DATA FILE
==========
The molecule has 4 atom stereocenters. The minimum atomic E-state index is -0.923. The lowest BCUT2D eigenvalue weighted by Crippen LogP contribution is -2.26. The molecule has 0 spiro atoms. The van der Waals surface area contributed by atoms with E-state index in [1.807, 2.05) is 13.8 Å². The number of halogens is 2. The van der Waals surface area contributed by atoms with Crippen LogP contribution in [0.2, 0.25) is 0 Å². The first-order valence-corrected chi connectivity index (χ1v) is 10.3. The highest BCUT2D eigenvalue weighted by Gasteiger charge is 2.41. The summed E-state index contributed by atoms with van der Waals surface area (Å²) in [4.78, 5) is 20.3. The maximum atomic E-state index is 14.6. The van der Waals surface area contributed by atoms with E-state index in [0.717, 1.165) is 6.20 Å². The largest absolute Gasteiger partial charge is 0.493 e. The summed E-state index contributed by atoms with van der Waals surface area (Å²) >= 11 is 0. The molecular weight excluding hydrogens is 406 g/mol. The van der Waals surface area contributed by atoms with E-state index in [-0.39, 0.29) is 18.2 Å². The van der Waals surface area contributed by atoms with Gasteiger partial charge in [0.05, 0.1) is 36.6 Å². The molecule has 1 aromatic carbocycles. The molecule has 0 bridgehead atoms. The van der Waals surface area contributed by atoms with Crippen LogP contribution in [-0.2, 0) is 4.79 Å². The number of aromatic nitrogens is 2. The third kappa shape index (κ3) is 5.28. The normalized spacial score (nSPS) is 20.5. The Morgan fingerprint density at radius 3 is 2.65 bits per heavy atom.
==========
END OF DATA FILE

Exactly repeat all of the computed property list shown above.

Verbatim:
The molecule has 4 atom stereocenters. The minimum atomic E-state index is -0.923. The lowest BCUT2D eigenvalue weighted by Crippen LogP contribution is -2.26. The molecule has 0 spiro atoms. The van der Waals surface area contributed by atoms with E-state index in [1.807, 2.05) is 13.8 Å². The number of halogens is 2. The van der Waals surface area contributed by atoms with Crippen LogP contribution in [0.2, 0.25) is 0 Å². The first-order valence-corrected chi connectivity index (χ1v) is 10.3. The highest BCUT2D eigenvalue weighted by Gasteiger charge is 2.41. The summed E-state index contributed by atoms with van der Waals surface area (Å²) in [4.78, 5) is 20.3. The maximum atomic E-state index is 14.6. The van der Waals surface area contributed by atoms with E-state index in [0.717, 1.165) is 6.20 Å². The largest absolute Gasteiger partial charge is 0.493 e. The summed E-state index contributed by atoms with van der Waals surface area (Å²) >= 11 is 0. The molecular weight excluding hydrogens is 406 g/mol. The van der Waals surface area contributed by atoms with E-state index in [-0.39, 0.29) is 18.2 Å². The van der Waals surface area contributed by atoms with Gasteiger partial charge in [0.05, 0.1) is 36.6 Å². The molecule has 1 aromatic carbocycles. The molecule has 0 bridgehead atoms. The van der Waals surface area contributed by atoms with Crippen LogP contribution in [-0.2, 0) is 4.79 Å². The number of aromatic nitrogens is 2. The third kappa shape index (κ3) is 5.28. The normalized spacial score (nSPS) is 20.5. The Morgan fingerprint density at radius 3 is 2.65 bits per heavy atom.